A friend of mine loves to play Unreal Tournament, one of those multiple-player-first-person-kill-everything-in-sight-with-extreme-prejudice online games. For him, its all about the most kills in a row, most kills in one shot, and finding a good sniper position. In his words, its all about the awards.
I finished design school in 1990 and, during the next ten years as a print designer, I was enamored with all the awards and the resulting design annuals that populated the shelves where I worked. I spent hours pouring over Communication Arts and Print magazine looking for inspiration to finish a logo design or print ad. Id see the same names every year on the awards list and, year after year, mine was not among them. After a while I became disillusioned and stopped answering the call for entries.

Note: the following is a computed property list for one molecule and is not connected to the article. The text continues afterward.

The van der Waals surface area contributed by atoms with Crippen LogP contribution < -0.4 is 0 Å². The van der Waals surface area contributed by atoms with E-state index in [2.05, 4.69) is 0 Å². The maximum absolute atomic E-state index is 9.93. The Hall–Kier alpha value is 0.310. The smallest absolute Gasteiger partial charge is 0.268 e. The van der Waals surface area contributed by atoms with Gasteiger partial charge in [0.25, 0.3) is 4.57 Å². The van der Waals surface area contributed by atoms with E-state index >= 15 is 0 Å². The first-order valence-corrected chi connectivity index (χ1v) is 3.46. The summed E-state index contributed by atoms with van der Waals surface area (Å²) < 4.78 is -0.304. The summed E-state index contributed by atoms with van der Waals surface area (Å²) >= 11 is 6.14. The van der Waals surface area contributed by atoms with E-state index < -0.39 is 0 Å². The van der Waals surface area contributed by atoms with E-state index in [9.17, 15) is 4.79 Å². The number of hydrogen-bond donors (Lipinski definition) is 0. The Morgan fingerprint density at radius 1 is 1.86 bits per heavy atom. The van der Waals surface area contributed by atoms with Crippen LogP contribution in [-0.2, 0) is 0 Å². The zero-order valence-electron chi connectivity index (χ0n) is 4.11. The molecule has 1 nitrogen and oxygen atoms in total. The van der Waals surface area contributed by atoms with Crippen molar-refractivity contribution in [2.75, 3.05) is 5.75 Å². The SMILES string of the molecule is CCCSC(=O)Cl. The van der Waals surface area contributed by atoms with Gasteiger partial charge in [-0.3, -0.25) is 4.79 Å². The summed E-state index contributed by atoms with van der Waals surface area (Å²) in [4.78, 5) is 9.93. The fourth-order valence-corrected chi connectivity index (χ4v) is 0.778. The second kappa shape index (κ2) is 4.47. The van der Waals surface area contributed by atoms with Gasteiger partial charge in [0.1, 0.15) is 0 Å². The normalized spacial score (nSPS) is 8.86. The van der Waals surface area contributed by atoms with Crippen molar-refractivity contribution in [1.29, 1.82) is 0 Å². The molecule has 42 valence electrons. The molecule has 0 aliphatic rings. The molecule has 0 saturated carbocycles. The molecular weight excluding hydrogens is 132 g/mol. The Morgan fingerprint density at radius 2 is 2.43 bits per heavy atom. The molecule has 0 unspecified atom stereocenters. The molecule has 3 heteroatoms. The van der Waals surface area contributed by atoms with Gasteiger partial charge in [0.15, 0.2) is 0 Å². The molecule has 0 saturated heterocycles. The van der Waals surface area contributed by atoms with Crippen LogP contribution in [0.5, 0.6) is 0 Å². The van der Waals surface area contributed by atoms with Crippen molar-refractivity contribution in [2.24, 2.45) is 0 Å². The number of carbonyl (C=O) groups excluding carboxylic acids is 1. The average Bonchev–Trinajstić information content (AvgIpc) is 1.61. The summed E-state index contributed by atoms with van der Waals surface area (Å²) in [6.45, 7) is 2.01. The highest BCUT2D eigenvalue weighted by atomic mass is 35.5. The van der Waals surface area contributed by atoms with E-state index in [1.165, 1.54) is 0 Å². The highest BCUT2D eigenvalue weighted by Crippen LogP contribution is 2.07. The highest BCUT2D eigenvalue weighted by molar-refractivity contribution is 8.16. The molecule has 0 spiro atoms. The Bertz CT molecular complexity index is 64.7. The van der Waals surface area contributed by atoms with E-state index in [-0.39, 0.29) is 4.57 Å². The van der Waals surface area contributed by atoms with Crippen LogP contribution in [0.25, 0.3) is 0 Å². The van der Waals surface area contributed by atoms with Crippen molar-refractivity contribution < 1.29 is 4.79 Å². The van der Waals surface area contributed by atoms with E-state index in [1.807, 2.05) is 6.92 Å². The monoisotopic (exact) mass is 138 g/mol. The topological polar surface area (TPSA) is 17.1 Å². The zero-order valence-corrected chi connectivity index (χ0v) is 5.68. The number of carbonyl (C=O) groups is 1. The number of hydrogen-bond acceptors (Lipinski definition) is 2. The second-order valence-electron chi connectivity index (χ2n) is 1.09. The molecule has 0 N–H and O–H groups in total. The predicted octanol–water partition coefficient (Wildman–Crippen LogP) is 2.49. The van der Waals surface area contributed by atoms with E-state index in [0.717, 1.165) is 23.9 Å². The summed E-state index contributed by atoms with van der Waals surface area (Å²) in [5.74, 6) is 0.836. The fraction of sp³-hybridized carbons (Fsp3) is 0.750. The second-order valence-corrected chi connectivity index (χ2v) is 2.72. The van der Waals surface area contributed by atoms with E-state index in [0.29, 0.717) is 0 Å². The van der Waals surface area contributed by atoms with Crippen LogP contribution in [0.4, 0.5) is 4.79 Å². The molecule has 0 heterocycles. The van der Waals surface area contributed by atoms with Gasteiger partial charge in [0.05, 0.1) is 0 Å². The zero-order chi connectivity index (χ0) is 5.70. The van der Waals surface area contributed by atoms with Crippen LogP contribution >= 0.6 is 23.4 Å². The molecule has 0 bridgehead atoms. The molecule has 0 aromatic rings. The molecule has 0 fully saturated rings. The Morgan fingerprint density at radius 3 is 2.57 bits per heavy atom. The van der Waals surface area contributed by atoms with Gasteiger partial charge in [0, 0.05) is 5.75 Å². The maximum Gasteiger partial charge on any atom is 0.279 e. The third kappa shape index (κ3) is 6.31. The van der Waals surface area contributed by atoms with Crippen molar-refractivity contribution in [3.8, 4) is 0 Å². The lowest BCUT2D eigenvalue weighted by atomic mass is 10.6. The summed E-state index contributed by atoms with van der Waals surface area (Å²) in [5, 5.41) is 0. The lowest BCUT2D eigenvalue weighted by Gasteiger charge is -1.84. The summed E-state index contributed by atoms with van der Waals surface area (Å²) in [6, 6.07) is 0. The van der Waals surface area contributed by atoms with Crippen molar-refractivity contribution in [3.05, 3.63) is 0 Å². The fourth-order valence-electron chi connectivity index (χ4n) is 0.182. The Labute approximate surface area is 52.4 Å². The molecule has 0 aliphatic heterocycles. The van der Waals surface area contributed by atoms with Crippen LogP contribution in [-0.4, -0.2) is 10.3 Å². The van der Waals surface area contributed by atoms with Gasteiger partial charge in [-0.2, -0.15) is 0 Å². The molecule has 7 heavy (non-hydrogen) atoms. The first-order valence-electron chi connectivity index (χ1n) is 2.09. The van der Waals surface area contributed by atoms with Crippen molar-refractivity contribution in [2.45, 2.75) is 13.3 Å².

Now Ill occasionally troll the site of the week or 40 best web designs sites, but Ive found most of the featured sites to be self-published portfolios, blogs or flash-only micro sites for high-end organizations. And it seems web design awards follow a similar route: all-flash sites with mystery meat navigation and very little compelling content. Mark Boulton, a designer across the pond in Wales, has a similar lament. Ive witnessed the high-gloss fad of web 2.0 give way to grunge design and deconstructivism. And, due to the social nature of the web, site content is now being given awards (digg, technorati, StumbleUpon).
As Ive spent more time as a blue-collar designer Ive come to understand that awards are nice, but its only a pat on the head from your peers (yes, Ive won a couple of awards). The real rewards of design are meeting a big challenge head-on, exceeding the clients expectations (as well as your own perceived limitations) and getting paid for a job well done.
I once received a client e-mail that read, I love my new site! You guys are f***ing awesome! You wont find that quote on Newfangleds testimonials page, but Ill take it over a Webby any day. Along with a paycheck.